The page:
His team’s research into Alzheimer’s pathology shows how a defect in the glucose delivery system can mimic diabetes. The findings could lead to effective treatments for patients even after the appearance of the hallmark amyloid plaque in the brain. Hats off to Dr. Barger and his colleagues, including Dr. Antiño Allen in the College of Pharmacy; Drs. Gwen Childs and Angela Odle in Neurobiology and Developmental Sciences; graduate student Jakeira Davis; and former Neurobiology graduate student Dr. Rachel Hendrix.
Resident and Scholar
Fourth-year general surgery resident Dr. John Pagteilan excels as a surgeon and has been recognized by medical students as an exceptional educator. Dr. Pagteilan has also found time for impressive scholarly work. Chief Resident Dr. Nick Tingquist wrote to let me know that Dr. Pagteilan has done three oral presentations this year alone at national and regional meetings including the IASLC North American Conference on Lung Cancer, the Society of Thoracic Surgeons, and the Southern Thoracic Surgical Association. Great job, Dr. Pagteilan, and thanks as well to Dr. Matthew Steliga, Division Head of Thoracic Surgery, and Dr. Jason Muesse, for providing a strong mentoring foundation for residents.
UAMS Pathology and Dermatopathology trainees and medical students “dominated” at the recent American Society of Dermatopathology annual meeting in San Diego, in the words of one of their faculty mentors. Dr. Katelynn Campbell, a dermatopathology fellow, and Dr. Miki Lindsey, a first-year pathology resident, gave oral presentations. Second-year pathology residents Dr. Kellen Dawson, Dr. Amrit Singh and Dr. Richard Dunn, and medical students Michael Franzetti and Jeremy Light all presented posters. They were cheered on by their “super proud” mentors, Associate Professors Dr. Sara Shalin and Dr. Jerad Gardner, who also had their plates full with numerous presentations, sessions and invited talks.
Congratulations to the research team at the Arkansas Children’s Nutrition Center, on the inclusion of one of their recent papers in the American Physiological Society’s APSselect. The monthly roundup spotlights some of the most exceptional original research articles gleaned from the 10 APS research journals. The selected paper, “Exercise plasma metabolomics and xenometabolomics in obese, sedentary, insulin-resistant women: impact of a fitness and weight loss intervention,” was the result of multi-institutional research led by ACNC Director Dr. Sean Adams, Professor and Section Chief of Developmental Nutrition in the Department of Pediatrics. The team examined how an acute exercise bout in women changes hundreds of blood metabolites (the metabolome), generating a surprising finding that exercise triggers a rise in gut bacteria- and food-derived molecules in circulation. This raises the possibility that exercise leads to increased bioavailability of “non-self” molecules that could have important effects on health and function.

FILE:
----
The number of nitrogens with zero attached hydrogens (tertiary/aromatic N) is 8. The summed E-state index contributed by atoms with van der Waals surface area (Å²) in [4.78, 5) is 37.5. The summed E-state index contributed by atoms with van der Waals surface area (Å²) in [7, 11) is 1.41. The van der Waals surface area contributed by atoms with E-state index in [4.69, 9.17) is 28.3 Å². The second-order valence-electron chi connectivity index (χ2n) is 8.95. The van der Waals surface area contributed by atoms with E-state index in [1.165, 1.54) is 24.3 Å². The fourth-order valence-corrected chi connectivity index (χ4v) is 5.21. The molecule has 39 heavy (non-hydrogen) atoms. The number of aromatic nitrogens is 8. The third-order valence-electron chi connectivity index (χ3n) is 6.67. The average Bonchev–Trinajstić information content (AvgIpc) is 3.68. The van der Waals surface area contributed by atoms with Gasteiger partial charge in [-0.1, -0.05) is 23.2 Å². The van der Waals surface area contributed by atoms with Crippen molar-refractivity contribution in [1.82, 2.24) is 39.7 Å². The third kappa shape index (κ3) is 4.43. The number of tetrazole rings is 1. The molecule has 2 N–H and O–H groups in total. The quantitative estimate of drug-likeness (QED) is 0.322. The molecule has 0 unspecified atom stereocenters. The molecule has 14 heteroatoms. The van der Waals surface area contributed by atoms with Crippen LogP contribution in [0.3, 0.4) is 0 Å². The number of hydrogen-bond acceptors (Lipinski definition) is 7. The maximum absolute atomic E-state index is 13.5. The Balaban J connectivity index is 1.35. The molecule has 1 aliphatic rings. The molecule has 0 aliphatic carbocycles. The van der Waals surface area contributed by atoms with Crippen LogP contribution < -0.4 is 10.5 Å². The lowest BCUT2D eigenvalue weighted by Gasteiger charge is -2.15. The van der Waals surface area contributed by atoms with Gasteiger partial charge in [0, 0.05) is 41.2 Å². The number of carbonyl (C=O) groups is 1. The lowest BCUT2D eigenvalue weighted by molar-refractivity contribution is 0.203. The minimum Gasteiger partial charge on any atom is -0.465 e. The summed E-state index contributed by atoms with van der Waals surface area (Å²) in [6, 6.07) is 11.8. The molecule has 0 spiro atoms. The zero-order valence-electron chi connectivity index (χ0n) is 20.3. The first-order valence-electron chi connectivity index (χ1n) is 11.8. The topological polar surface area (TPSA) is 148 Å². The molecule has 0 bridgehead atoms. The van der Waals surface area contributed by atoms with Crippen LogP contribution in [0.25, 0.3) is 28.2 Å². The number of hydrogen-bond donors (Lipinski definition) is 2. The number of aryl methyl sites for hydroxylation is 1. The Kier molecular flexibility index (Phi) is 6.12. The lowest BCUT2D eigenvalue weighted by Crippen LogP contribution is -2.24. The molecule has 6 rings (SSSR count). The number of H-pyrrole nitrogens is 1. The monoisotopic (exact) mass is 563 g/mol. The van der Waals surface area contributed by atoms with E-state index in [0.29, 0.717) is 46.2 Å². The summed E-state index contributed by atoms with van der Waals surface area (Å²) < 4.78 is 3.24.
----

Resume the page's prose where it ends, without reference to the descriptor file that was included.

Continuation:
A shout-out to Dr. Terry Harville, Professor of Pathology and Internal Medicine, on his latest publication, an editorial in the November issue of the Annals of Allergy, Asthma and Immunology. His commentary on a review article in the journal along with earlier findings is titled “‘Testing’ for antibody deficiencies: Is it ‘practical’ for the clinician?” and can be read here.
Dr. Kimo Stine, Professor of Pediatric Hematology/Oncology, and his team have been approved for a Hematology Treatment Center Twinning Partnership with Pristina, Kosovo, by the World Federation of Hemophilia. The collaborative partnership between Arkansas Children’s and the hemophilia program in Kosovo will help improve the diagnosis, care and treatment for patients with hemophilia and other inherited blood diseases in Kosovo. Kudos to Dr. Stine and this team for their compassion and care for children around the world as well as here in Arkansas.
We may be well into autumn, but students haven’t forgotten their summer learning experiences with faculty members. The second-year students I had breakfast with this week applauded the summer in Surgery program, especially Dr. Deidre Wyrick and Dr. Todd Maxson; along with summer preceptorships in Emergency Medicine as well as Family Medicine through UAMS Regional Programs. They also said they received excellent guidance about choosing summer programs such as Honors in Research, and they expressed special appreciation for Dr. Bobby McGehee. Meanwhile, students are enjoying their experiences this fall in the Practice of Medicine 2 clinical preceptorship. They cited Dr. Michael Angtuaco in Pediatrics as a particularly outstanding preceptor. Well done everyone!
October 30, 2019
Great News from the LCME
In 2015, the COM received full, eight-year accreditation by the Liaison Committee on Medical Education (LCME), with follow-up reporting requested on only two issues. One of those was fully resolved last year, and on Friday, we received a superb report from the LCME and the great news that no additional monitoring is needed on the final element, which related to student educational debt and measures to provide our students with appropriate financial aid services including debt management counseling.
A lot of hard work went into ensuring continued compliance and successful monitoring of this accreditation component, and to enhancing financial aid services for our students. Dr. James Graham, Associate Dean for Undergraduate Medical Education, did an outstanding job leading this effort, which included extensive surveys with students and strong team work with UAMS Student Financial Services, the Provost’s Office and more. We want to thank all of our colleagues in Student Financial Services, including Gloria Kemp, Candace Lane and Janice Nottenkamper.